Monday, September 11, 2006


I didn't want to remember that today was September 11th. Perhaps I felt insenstive or guilty or maybe I just didn't want to relive those memories. Then I read a re-posting of a column Dave Barry wrote on September 13th, 2001 on his blog and the memories and thoughts people left in response. And everything can flooding back to me. Here's what I remember.

I had just started my freshman year of college. I ran out of the house that morning to take a test, and as I walked out to my car after I finished, I ran into a good friend. She asked me if I knew what was going on, realizing that I had been at school all morning, and told me to go straight home and turn on the TV. All I got from her was something about airplanes. I remember looking up at the sky before getting into my car, the early morning blue seeming eerily silent. 5 minutes later, I walked into my house to see my dad standing there, watching the television, tears in his eyes, in utter shock. He quickly gave me the run down of what had happened, the first tower had already fallen, and in the 10 minutes that I just stood there in disbelief, unable to move or take my eyes off the TV, the second tower fell.

Once I was able to somewhat function, I tried to get ahold of two people. One was a father of a dear friend who constantly traveled. I wanted to make sure he was on the ground somewhere and safe. He was suppose to have come home that morning, but had decided to fly home the night before. I sent an email to my friend Sophia, a friend from high school who had recently moved up to New York City to attend NYU. She quickly responded back, describing to me the sound of a low-flying plane they heard in class, and then silence. She said she couldn't see out of her window because of all the dust and debris. I was glad that they were both okay.

I remember feeling something at the pit of my stomach, something aching, that didn’t seem to go away. I remember waking up that next day, listening to the news radio program my alarm clock was set to, and hearing everything all over again in disbelief. It really did happen. Yesterday wasn’t a nightmare. I drove to work that day and passed a flag at a car dealership flying at half-staff, and I sobbed. That Sunday at church, we stood and sang "God bless America", and all that came out of me were tears.

I remember my little, deaf and mentally retarded brother asking me later that week why I was crying. I asked him if he knew what had happened. He said/signed to me that airplanes had hit the buildings and that they buildings had fallen. He asked me if there were people in the buildings. I told him yes. He looked at me confused, trying to comprehend everything, and then asked if they had died. I told him yes, some had, but that some did make it out. He didn’t understand, and his simple and innocent conclusion to our conversation was that the planes needed to go around the buildings. I told him yes, they needed to. I longed to feel his innocence that day.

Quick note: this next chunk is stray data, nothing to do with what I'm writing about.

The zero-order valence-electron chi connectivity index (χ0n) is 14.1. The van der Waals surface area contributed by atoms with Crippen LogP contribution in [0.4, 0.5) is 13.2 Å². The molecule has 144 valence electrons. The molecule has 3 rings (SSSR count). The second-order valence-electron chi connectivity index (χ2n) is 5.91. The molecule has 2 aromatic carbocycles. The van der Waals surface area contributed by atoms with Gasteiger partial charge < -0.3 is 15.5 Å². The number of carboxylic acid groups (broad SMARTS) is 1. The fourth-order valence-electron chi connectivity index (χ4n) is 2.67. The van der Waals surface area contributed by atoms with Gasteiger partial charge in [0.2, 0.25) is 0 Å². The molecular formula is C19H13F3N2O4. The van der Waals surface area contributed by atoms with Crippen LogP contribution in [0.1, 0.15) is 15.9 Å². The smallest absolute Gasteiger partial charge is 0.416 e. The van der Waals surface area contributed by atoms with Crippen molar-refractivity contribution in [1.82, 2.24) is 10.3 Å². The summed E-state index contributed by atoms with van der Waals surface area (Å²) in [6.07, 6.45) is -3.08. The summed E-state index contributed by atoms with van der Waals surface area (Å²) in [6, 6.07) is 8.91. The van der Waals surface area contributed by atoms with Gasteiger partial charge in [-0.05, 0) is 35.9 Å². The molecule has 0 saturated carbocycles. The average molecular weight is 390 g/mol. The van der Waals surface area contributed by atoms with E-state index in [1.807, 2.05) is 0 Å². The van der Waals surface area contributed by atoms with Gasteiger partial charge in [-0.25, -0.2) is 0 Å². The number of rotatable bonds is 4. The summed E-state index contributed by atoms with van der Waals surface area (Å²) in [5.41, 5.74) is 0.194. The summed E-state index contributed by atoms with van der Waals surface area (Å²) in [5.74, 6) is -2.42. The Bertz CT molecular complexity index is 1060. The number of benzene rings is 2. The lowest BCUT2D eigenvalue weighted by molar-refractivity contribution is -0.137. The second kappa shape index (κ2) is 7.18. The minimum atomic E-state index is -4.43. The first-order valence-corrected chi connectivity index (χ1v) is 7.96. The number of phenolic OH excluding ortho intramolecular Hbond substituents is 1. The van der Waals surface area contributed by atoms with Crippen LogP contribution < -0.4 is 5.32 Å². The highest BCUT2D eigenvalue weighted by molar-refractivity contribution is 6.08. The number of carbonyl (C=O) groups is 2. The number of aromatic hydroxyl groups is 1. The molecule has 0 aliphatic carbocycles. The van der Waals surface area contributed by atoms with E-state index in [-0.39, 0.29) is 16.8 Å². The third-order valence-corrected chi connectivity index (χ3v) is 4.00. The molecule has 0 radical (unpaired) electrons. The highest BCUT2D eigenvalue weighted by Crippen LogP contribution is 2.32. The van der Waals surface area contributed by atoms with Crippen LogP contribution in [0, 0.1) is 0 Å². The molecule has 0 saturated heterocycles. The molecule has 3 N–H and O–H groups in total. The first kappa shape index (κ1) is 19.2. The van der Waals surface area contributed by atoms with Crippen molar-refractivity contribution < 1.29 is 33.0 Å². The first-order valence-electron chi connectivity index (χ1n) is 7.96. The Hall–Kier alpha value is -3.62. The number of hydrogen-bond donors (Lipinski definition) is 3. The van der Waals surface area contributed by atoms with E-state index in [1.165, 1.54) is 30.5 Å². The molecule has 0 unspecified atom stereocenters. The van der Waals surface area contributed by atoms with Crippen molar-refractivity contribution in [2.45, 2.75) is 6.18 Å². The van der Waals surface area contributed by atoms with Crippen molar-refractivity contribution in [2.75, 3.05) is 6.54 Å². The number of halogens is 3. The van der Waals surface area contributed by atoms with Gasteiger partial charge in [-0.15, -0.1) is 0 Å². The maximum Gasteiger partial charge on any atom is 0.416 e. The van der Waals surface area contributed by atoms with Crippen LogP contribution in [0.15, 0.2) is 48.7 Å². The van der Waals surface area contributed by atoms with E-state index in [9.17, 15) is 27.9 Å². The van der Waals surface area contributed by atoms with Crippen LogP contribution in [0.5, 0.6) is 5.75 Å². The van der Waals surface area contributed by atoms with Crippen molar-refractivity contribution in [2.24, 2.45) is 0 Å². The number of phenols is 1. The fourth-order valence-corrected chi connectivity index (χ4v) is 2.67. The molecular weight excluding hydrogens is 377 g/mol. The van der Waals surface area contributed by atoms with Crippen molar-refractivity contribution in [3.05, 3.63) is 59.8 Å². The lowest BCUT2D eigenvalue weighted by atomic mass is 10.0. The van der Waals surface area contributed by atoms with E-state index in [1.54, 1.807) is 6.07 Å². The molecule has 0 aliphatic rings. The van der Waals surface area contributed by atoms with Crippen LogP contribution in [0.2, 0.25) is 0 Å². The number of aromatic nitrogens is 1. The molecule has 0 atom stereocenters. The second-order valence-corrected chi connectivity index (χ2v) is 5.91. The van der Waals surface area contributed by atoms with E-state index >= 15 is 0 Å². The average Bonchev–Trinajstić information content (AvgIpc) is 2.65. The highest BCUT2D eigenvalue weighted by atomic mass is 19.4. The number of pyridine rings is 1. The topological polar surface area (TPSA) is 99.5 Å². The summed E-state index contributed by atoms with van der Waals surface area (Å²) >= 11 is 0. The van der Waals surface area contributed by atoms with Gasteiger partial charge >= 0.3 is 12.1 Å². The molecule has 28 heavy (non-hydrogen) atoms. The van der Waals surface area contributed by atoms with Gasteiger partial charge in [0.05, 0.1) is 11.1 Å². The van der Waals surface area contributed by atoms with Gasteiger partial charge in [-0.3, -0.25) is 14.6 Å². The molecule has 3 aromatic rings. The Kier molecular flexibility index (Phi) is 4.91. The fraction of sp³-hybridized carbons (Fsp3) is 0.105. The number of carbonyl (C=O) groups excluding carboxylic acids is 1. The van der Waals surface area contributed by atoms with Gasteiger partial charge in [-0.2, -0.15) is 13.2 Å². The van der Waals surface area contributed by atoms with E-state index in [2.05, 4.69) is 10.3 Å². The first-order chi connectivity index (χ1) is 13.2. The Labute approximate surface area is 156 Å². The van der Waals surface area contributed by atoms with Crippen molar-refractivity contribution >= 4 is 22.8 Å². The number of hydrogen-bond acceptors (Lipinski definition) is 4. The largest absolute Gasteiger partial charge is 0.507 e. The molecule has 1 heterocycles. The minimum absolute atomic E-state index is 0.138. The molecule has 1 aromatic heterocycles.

I remember watching "The Late Show with David Letterman" the Monday after that very long week, and being glad that he was back to make me laugh, even if it was only due to the stupid "Top Ten List" that night – "Top Ten Things that Almost Rhyme with Hat". It was appropriately hilarious.

I don't have any great words of wisdom to share, just muddled thoughts. I will say this, though. I love this country, I love the people who live in this country and make it the wonderful nation it is. I can't understand the evil hatred that some harbor against us. I can't even imagine it. With so much of this hatred still in the world today, let us try to replace it with peace. Let us love each other more fully. Let us share what we have with others. Let us be good people of the world, our countries, our communities, and our homes.

"I have a dream that one day every valley shall be exalted, every hill and mountain shall be made low, the rough places will be made plain, and the crooked places will be made straight, and the glory of the Lord shall be revealed, and all flesh shall see it together."
- Martin Luther King, Jr., August 28, 1963


  1. I woke up that morning to my mom telling me that a plane had just hit one of the twin towers. Without hearing any other news from any radio or TV station, I knew that it was the wrok of terrorists. Call it intuition, call it a lucky guess. But in any case, the morning was spent at work going from examining down and feathers on the nanoscopic scale to watching the small TV Darlene had brought in to work. So how would this affect my mission? Would I be able to leave on time? I had a friend who was in a plane on the runway prepared to leave for his mission in Switzerland that day at 9:00 AM. Needless to say, his flight was postponed despite its advanced stages of takeoff.

    I love this country too. Yes, it has tons of flaws, but the more I learn about it, the firmer I become convinced that it was instituted by God for the benefit not only of its inhabitants, but of all mankind.

  2. Hope you don't mind my bursting into your blog here.

    I'm just glad to see another 9/11 post out there somewhere. May we never forget!